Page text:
How Is the State Doing on Data?

 

The state collects a tremendous amount of data every day, from transactions between state agencies and the public, to traffic counts, to the number and type of services provided to Hawaii residents. Recently, the state has made significant progress on taking this data and packaging it to document the performance of state government on a range of fronts.

 

As noted in an opinion column, The Open Data Movement Is Growing, by THG Executive Director Christine Sakuda published in Honolulu Civil Beat, several state departments have made good use of their data, packaging it and providing it to inform and educate the public.

 

The state administration provides the public with a view on how the state measures its own progress through a variety of websites.   The State of Hawaii Open Government Dashboard (dashboards are infographics displaying data in an easily understandable format) Open Performance Hawaii, is a resource created to further transparency and accountability through governance. Data sets that feed Open Performance Hawaii are found on the site under Data.Hawaii.Gov. Some are as old as 2013, while others are from 2017. The age of the data varies from category to category. The datasets can be accessed by the public to create programs and reports but are less useful as they age.

 

The state’s Aloha+ Challenge Dashboard site provides data on six interconnected statewide sustainability goals with an achievement date of 2030. The dashboards presented here fall into the categories of Clean Energy, Local Food Production, Natural Resource Management, Solid Waste Reduction, Smart Sustainable Communities and Green Workforce & Education. These dashboards cover a range of years from 2013 to 2016 and, in some cases, 2017. Some give the public valuable benchmarks on a range of critical issues.

 

It should be noted the older the data, the less relevant and useful it is. And it’s disheartening to see the location for local food production provides no data at all. To perform their intended function, this data needs to be kept up to date.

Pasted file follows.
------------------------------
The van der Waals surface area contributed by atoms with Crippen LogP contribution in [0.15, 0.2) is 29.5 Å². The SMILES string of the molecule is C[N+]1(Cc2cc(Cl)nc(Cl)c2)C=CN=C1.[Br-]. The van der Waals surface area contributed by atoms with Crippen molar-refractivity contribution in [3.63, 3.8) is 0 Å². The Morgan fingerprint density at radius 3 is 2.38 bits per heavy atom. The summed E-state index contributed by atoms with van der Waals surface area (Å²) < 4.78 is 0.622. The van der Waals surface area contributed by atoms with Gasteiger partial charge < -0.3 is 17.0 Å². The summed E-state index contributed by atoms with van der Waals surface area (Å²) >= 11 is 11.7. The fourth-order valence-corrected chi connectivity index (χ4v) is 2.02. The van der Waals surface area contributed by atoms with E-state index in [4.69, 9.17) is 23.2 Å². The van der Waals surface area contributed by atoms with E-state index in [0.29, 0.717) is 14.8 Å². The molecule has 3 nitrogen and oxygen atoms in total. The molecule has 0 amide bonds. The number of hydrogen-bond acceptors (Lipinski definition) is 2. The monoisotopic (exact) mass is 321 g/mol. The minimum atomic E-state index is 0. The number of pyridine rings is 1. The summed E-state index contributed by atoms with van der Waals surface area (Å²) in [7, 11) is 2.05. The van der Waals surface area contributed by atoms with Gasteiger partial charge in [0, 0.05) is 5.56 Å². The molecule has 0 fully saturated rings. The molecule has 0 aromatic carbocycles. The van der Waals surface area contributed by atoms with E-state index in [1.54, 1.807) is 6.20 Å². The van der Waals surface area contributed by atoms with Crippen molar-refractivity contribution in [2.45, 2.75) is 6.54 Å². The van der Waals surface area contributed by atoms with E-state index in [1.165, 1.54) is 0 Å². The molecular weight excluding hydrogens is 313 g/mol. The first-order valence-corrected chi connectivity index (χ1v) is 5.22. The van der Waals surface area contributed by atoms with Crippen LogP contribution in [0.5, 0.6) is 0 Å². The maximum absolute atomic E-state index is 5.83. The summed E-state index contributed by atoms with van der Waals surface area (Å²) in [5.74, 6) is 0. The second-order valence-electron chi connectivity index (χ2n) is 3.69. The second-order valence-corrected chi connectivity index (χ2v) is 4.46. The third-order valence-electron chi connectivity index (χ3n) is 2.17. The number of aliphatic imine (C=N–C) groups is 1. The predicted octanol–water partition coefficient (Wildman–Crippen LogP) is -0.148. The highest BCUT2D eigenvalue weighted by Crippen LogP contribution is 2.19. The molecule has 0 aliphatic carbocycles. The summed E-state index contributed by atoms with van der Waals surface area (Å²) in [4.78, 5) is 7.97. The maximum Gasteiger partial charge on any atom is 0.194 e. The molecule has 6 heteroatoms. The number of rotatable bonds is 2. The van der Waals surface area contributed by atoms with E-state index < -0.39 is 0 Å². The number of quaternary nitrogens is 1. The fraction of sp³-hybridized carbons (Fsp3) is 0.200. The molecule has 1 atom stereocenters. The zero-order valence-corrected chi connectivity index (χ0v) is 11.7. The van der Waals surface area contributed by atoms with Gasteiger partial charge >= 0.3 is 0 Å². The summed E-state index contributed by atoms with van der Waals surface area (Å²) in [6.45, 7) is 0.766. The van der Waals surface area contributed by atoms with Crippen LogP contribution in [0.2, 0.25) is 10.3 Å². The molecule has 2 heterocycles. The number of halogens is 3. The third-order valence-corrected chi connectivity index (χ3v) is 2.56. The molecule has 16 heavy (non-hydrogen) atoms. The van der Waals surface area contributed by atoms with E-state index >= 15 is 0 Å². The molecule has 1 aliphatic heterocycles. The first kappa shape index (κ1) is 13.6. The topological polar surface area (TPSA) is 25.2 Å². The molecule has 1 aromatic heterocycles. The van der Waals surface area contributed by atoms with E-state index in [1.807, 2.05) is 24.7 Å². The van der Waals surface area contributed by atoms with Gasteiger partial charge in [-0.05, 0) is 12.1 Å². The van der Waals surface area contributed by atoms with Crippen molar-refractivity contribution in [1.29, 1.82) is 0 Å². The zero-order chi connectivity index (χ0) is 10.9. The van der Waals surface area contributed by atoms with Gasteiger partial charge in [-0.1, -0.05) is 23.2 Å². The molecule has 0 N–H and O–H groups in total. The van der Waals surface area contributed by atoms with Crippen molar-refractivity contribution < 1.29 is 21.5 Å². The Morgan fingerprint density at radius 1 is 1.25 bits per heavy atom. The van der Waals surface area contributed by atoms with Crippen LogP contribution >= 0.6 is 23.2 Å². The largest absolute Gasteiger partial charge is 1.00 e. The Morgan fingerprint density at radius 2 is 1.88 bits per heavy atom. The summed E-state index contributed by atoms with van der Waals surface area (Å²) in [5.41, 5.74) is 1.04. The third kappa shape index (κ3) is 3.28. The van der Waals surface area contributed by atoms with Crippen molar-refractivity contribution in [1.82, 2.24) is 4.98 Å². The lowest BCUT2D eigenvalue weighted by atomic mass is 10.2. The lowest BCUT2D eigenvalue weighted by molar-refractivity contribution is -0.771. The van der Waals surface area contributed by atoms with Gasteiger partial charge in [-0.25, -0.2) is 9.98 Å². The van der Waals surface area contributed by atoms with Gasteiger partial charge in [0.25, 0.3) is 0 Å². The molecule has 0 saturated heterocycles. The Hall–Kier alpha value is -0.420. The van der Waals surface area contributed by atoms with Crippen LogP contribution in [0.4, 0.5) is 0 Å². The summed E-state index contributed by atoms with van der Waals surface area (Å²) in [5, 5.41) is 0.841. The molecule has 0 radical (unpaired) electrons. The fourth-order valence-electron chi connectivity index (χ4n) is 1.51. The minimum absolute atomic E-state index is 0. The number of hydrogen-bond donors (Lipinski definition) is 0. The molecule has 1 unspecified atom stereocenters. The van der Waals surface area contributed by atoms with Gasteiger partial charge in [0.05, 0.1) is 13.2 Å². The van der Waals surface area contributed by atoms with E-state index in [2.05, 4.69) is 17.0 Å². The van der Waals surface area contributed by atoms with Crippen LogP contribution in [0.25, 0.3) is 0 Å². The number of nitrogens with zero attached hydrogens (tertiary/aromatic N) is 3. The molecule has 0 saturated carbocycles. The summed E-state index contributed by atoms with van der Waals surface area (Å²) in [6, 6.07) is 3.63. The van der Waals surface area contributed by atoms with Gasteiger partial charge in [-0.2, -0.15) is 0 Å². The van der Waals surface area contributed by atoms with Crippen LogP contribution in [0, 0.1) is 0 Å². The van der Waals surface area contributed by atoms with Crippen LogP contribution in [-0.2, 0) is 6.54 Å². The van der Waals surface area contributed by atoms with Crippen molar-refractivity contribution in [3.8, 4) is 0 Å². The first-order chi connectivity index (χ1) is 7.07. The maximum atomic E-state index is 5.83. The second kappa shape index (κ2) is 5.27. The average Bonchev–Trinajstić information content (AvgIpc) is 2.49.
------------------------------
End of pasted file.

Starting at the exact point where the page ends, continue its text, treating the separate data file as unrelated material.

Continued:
Unfortunately, the State of Hawaii Dashboard and the Office of Hawaiian Affairs Dashboard are only current up to 2013 for most of the categories presented. Significantly, the dashboards provide a transparent view of the situation, good or bad. Clearly showing the areas where improvement is needed exemplifies how open data can help guide decision makers and inform the way funding and other resources are allocated. But to be truly effective guides, dashboards need to be kept up to date.

 

Moreover, when we see a dashboard, such as Increase Government Accountability and Transparency, which did not meet the target established, we are left wondering if any remedial action is being taken. We would like to see this valuable tool updated and additional information provided to show what is being done to achieve the agreed upon goals and objectives.  Unless the government consistently values data as a decision-making tool for all departments, the possible efficiencies and benefits will never be fully realized.

 

At THG we are committed to information-driven policy. These dashboards are the public view of what state government is accomplishing. We hope those who manage the State of Hawaii and OHA dashboards will move quickly to ensure the public and our elected officials have a current view of where we stand on the many challenges faced by the state.

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